Yesterday, I described a simple scenario where a plaintiff, who is having difficulty identifying an alleged online defamer, could benefit from subpoenaing data held by a third party web service provider. Some third parties—like Facebook in yesterday’s example—know exactly who I am and know whenever I visit or post on other sites. But even when no third party has the whole picture, it may still be possible to identify me indirectly, by combining data from different third parties. This is possible because loading one webpage can potentially trigger dozens of nearly simultaneous web connections to various third party service providers, whose records can then be subpoenaed and correlated.
Suppose that I post an anonymous and potentially defamatory comment on a Boing Boing article, but Boing Boing for some reason is unable to supply the plaintiff with any hints about who I am—not even my IP address. The plaintiff will only know that my comment was posted publicly at “9:42am on Fri. Feb 5.” But as I mentioned yesterday, Boing Boing—like almost every other site on the web—takes advantage of a handful of useful third party web services.
For example, one of these services—for an article that happens to feature video—is an embedded streaming media service that hosts the video that the article refers to. The plaintiff could issue a subpoena to the video service and ask for information about any user that loaded that particular embedded video via Boing Boing around “9:42am on Fri. Feb 5.” There might be one user match or a few user matches, depending on the site’s traffic at the time, but for simplicity, say there is only one match—me. Because the video service tracks each user with a unique persistent cookie, the service can and probably does keep a log of all videos that I have ever loaded from their service, whether or not I actually watched them. The subpoena could give the plaintiff a copy of this log.
In perusing my video logs, the plaintiff may see that I loaded a different video, earlier that week, embedded into an article on TechCrunch. He may notice further that TechCrunch uses Google Analytics. With two more subpoenas—one to TechCrunch and one to Google—and some simple matching up of dates and times from the different logs, the plaintiff can likely rebuild a list of all the other Analytics-enabled websites that I’ve visited, since these will likely be noted in the records tied to my Analytics cookie.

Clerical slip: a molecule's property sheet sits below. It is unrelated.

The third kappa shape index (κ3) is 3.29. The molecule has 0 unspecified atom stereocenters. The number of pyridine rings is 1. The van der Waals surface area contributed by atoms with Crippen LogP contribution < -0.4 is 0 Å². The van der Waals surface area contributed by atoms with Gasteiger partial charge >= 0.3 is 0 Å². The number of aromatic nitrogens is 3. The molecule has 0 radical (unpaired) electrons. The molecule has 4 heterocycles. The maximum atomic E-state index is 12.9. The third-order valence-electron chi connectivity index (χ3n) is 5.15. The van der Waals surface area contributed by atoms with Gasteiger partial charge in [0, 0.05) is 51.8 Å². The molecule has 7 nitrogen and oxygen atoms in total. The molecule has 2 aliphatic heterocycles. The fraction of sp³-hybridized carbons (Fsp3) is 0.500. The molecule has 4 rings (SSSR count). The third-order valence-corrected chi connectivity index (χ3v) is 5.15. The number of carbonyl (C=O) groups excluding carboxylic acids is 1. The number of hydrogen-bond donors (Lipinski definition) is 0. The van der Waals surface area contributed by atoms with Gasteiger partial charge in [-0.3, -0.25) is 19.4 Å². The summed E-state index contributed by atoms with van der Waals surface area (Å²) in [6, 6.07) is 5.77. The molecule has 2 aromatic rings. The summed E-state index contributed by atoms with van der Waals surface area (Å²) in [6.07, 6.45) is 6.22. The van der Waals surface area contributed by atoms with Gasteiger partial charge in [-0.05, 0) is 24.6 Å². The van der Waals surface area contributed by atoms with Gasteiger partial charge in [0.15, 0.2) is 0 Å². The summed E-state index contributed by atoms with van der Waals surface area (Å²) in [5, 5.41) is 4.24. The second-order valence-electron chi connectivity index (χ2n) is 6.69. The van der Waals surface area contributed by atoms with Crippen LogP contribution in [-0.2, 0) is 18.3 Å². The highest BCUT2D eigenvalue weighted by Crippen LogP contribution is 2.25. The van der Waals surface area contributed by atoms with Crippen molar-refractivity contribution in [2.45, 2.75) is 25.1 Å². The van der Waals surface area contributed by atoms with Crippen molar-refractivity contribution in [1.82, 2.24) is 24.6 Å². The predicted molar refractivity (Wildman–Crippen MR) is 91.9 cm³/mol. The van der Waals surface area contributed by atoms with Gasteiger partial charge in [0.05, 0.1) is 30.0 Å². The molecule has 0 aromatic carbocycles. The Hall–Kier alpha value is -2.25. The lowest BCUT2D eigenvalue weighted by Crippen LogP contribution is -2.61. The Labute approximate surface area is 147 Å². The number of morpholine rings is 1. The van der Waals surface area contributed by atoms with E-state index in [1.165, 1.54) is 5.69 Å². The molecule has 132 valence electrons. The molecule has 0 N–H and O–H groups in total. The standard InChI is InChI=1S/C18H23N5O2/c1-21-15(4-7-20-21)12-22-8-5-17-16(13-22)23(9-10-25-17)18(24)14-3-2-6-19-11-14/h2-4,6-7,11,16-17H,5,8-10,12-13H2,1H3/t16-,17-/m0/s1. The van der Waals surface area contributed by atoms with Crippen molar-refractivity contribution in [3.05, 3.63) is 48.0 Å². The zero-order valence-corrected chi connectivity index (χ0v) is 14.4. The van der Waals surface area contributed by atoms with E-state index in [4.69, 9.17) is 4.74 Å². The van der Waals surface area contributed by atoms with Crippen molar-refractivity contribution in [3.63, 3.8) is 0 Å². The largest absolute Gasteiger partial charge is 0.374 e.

The bottom line: From the moment I first load that video on Boing Boing, the plaintiff gains the power to traverse multiple silos of data, held by independent third party entities, to trace my activities and link my anonymous comment to my web browsing history. Given how heavily I use the web, my browsing history will tell the plaintiff a lot about me, and it will probably be enough to uniquely identify who I am.
But this is just one example of many potential paths that a plaintiff could take to identify me. Recall from yesterday that when I visit Boing Boing, the site quietly forwards my information to the servers of at least 17 other parties. Each one of these 17 is a potential subpoena target in the first round of discovery. The information culled from this first round—most importantly, what other websites I’ve visited and at what times—could inform a second round of subpoenas, targeted to these other now-relevant websites and third parties. From there, as you might already be able to tell, the plaintiff can repeat this data linking process and expand the circle of potentially identifying information.
A recent privacy study from Berkeley shows how far such a strategy might reach. The Berkeley researchers found that nearly all of the top 100 sites on the web contain some sort of “web bug,” another term for the hidden web connection that allows a third party to automatically track a user on the site. Some of these sites will load dozens of web bugs on each page visit, which will litter user data far and wide on third party servers. Moreover, the study found that Google Analytics—by far the most popular website statistics service—was used by more than 70% of all sites they surveyed in March 2009. Once they add other Google-run services like Doubleclick and Adsense into the calculation, this figure rises to 88% of all sites that use some Google service—an astonishingly broad and dominant ability to follow users as they browse the web. But even other smaller, but still popular, third party entities have significant reach across thousands of sites across the web.
The traceability of any given site visitor will still depend on context: the number of third party services used by the site, the popularity of each third party service across the web, the types of identifying data that these parties collect and store, whether the speaker used any online anonymity tools, and many other site-specific factors.
Despite the variability in third party tracing capabilities, the nearly simultaneous connections to a few third party services means that the results of tracing can be combined. By sleuthing through information held in third party dossiers, logs and databases, plaintiffs in John Doe lawsuits will have many more discovery options than they had ever previously imagined.